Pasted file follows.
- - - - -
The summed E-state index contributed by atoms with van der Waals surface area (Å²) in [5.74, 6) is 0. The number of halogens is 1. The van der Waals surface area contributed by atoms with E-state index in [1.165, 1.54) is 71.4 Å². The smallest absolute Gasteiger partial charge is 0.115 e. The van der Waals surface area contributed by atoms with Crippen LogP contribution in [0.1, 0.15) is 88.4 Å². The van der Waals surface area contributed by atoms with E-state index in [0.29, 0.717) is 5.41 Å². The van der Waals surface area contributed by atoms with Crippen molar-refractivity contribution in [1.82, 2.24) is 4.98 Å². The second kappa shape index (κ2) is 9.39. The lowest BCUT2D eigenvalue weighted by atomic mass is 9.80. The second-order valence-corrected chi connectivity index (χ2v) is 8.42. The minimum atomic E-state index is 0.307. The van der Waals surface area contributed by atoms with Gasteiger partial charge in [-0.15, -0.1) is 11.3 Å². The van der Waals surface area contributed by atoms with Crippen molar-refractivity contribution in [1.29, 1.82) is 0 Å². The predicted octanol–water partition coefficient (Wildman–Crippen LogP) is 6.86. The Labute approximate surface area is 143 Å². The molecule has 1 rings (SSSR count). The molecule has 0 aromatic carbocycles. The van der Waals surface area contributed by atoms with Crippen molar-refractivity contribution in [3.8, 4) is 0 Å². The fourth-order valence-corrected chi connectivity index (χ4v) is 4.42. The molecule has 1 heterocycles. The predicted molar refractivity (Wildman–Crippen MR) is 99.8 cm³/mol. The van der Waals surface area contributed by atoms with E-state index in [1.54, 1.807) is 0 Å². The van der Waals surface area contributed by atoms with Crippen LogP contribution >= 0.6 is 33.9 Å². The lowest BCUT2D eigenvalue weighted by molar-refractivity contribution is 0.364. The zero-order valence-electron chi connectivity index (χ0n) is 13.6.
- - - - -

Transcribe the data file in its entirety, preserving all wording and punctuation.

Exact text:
The summed E-state index contributed by atoms with van der Waals surface area (Å²) in [5.74, 6) is 0. The number of halogens is 1. The van der Waals surface area contributed by atoms with E-state index in [1.165, 1.54) is 71.4 Å². The smallest absolute Gasteiger partial charge is 0.115 e. The van der Waals surface area contributed by atoms with Crippen LogP contribution in [0.1, 0.15) is 88.4 Å². The van der Waals surface area contributed by atoms with E-state index in [0.29, 0.717) is 5.41 Å². The van der Waals surface area contributed by atoms with Crippen molar-refractivity contribution in [1.82, 2.24) is 4.98 Å². The second kappa shape index (κ2) is 9.39. The lowest BCUT2D eigenvalue weighted by atomic mass is 9.80. The second-order valence-corrected chi connectivity index (χ2v) is 8.42. The minimum atomic E-state index is 0.307. The van der Waals surface area contributed by atoms with Gasteiger partial charge in [-0.15, -0.1) is 11.3 Å². The van der Waals surface area contributed by atoms with Crippen molar-refractivity contribution in [1.29, 1.82) is 0 Å². The predicted octanol–water partition coefficient (Wildman–Crippen LogP) is 6.86. The Labute approximate surface area is 143 Å². The molecule has 1 rings (SSSR count). The molecule has 0 aromatic carbocycles. The van der Waals surface area contributed by atoms with Crippen molar-refractivity contribution in [3.8, 4) is 0 Å². The fourth-order valence-corrected chi connectivity index (χ4v) is 4.42. The molecule has 1 heterocycles. The predicted molar refractivity (Wildman–Crippen MR) is 99.8 cm³/mol. The van der Waals surface area contributed by atoms with E-state index in [1.54, 1.807) is 0 Å². The van der Waals surface area contributed by atoms with Crippen LogP contribution >= 0.6 is 33.9 Å². The lowest BCUT2D eigenvalue weighted by molar-refractivity contribution is 0.364. The zero-order valence-electron chi connectivity index (χ0n) is 13.6.